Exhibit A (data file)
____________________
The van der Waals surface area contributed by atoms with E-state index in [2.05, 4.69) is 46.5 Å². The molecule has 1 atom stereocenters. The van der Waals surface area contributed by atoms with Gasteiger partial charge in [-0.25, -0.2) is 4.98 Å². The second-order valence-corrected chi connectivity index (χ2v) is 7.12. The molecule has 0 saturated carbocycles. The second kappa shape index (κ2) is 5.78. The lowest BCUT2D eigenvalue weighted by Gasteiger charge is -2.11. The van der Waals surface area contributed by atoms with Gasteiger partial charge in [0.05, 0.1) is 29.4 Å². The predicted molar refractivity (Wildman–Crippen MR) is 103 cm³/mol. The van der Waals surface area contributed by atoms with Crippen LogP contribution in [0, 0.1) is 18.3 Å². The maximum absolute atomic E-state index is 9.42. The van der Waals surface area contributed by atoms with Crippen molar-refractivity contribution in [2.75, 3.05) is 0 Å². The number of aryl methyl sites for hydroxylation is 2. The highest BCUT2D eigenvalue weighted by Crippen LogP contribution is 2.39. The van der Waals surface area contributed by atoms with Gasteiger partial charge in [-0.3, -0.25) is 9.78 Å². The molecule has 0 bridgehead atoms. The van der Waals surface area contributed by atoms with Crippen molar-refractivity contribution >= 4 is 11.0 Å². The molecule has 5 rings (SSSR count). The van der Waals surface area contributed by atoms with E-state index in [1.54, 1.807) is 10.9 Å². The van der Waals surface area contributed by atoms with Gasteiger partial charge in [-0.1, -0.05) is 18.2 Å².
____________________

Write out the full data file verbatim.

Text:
The van der Waals surface area contributed by atoms with E-state index in [2.05, 4.69) is 46.5 Å². The molecule has 1 atom stereocenters. The van der Waals surface area contributed by atoms with Gasteiger partial charge in [-0.25, -0.2) is 4.98 Å². The second-order valence-corrected chi connectivity index (χ2v) is 7.12. The molecule has 0 saturated carbocycles. The second kappa shape index (κ2) is 5.78. The lowest BCUT2D eigenvalue weighted by Gasteiger charge is -2.11. The van der Waals surface area contributed by atoms with Gasteiger partial charge in [0.05, 0.1) is 29.4 Å². The predicted molar refractivity (Wildman–Crippen MR) is 103 cm³/mol. The van der Waals surface area contributed by atoms with Crippen LogP contribution in [0, 0.1) is 18.3 Å². The maximum absolute atomic E-state index is 9.42. The van der Waals surface area contributed by atoms with Crippen molar-refractivity contribution in [2.75, 3.05) is 0 Å². The number of aryl methyl sites for hydroxylation is 2. The highest BCUT2D eigenvalue weighted by Crippen LogP contribution is 2.39. The van der Waals surface area contributed by atoms with Gasteiger partial charge in [-0.3, -0.25) is 9.78 Å². The molecule has 0 bridgehead atoms. The van der Waals surface area contributed by atoms with Crippen molar-refractivity contribution >= 4 is 11.0 Å². The molecule has 5 rings (SSSR count). The van der Waals surface area contributed by atoms with E-state index in [1.54, 1.807) is 10.9 Å². The van der Waals surface area contributed by atoms with Gasteiger partial charge in [-0.1, -0.05) is 18.2 Å².